In one amazing rendition of the story - in a tradition which stretches from at least the eleventh to the fifteenth century, when it became quite popular in Latin and High Middle German texts - John leaves his betrothed on their wedding day, and marries Jesus. It is Jesus and John who get married at Cana. The scene is delightfully pictured in a miniature of the Basel Libellus for John the Evangelist, produced in the Upper Rhine sometime before 1493 (see frontispiece and Hamburger 2002: 159; pl. 25). It shows John with long golden curls and rosy cheeks. Beardless and wearing a wedding chaplet, John is seated at a table beside an equally rosy cheeked but bearded Jesus, and both appear to be taking a great delight in one another, as are their companions - including the Virgin Mary to John's right. John's hands are clasped in prayer as he gazes into Jesus' eyes. They are seated for the wedding banquet, behind a table on which are placed loaves of bread, and in front of which are the six jars of water-turned-to-wine, from which a serving lad is proffering a cup to the happy couple. Above them, at the top of the picture, angels with ruddy cheeks are playing musical instruments, a flying wedding band.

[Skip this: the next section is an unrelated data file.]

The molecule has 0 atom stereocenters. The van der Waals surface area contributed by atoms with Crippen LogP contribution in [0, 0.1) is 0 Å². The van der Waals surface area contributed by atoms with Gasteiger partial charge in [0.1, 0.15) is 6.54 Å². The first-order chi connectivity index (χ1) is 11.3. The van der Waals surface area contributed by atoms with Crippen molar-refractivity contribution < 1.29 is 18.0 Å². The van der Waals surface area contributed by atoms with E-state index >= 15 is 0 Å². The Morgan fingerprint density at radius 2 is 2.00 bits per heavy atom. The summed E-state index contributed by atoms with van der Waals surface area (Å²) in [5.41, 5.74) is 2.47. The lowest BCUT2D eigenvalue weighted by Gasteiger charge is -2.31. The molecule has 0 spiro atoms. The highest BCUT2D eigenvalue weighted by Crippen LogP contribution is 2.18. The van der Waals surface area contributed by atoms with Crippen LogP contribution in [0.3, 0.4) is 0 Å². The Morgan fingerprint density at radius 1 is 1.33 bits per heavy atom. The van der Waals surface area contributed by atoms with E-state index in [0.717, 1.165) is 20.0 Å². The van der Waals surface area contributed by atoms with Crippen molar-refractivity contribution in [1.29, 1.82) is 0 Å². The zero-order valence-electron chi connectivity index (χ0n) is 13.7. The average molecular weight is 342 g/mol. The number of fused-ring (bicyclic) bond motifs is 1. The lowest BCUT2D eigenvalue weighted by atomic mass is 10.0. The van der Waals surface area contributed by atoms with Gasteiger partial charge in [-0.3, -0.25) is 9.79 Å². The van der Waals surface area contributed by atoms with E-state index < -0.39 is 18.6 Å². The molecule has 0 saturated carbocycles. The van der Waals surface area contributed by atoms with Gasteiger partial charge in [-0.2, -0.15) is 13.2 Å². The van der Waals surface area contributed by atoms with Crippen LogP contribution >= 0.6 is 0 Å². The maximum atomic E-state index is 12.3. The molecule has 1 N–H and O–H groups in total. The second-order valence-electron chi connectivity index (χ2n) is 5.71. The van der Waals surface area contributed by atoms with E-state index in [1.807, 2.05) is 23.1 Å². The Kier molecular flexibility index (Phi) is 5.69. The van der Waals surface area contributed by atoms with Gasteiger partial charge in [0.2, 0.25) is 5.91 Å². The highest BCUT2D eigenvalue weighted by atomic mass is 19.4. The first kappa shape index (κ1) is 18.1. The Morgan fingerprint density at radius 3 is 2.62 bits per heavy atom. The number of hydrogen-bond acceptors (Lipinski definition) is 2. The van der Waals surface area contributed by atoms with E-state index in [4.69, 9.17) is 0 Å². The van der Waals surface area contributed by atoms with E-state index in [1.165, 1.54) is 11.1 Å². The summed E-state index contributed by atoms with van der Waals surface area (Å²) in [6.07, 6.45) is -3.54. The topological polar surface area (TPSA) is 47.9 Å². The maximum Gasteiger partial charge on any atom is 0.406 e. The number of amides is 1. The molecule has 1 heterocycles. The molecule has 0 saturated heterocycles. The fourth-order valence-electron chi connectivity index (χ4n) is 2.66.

A presentiment of John's marriage to Jesus is also found in an illustrated text of St Anselm of Canterbury's Prayers and Meditations. It comes from the monastery of Admont in Styria, and was probably produced in about 1160 for the Abbess Diemuth and her nunnery in Upper Austria (Pacht 1956: 71). Produced some three hundred years before the Basel libellus, the Admont codex illustrates Anselm's prayers to St John with a framed picture of two couples. On the left we see John leaving his betrothed, with both figures standing; while on the right we find John reclining on Jesus' breast, with both of them seated: "Tu leve conjugis pectus respuisti supra pectus domini Ihesu recumbens" is inscribed on the frame (see Pacht 1956: pl. 21a). Unlike the later illustration, the Admont Jesus is beardless; as pretty - perhaps prettier - as John's doleful fiancé, abandoned on the left of the picture. Thus its style is an interesting combination of Byzantine and Italian (Pacht 1956: 77), and its picturing of John and Jesus as a couple - separate from the story of the Last Supper (John 13.23) - was a novel development in the twelfth century As Otto Pacht notes, the 'Admont miniature is the earliest example of this iconographic type," and it almost certainly gave rise to what would become the much better known sculpted devotional images (Andachtsbilder) of John and Jesus in fourteenth-century Germany (Pacht 1956: 78). As such the image derives from Anselm's prayer to St John - as its illustration - rather than from the Last Supper, and shows the ascendancy of spiritual (pectus domini) over carnal (pectus conjugis) love: a nuptial mystery.2 And yet of course, as both twelfth- and fifteenth-century images reveal, the ascetic is imagined in utterly carnal, tender terms. In the Admont miniature, Jesus affectionately caresses John's chin. And who, looking at the Basel scene, can doubt that Jesus is about to kiss John?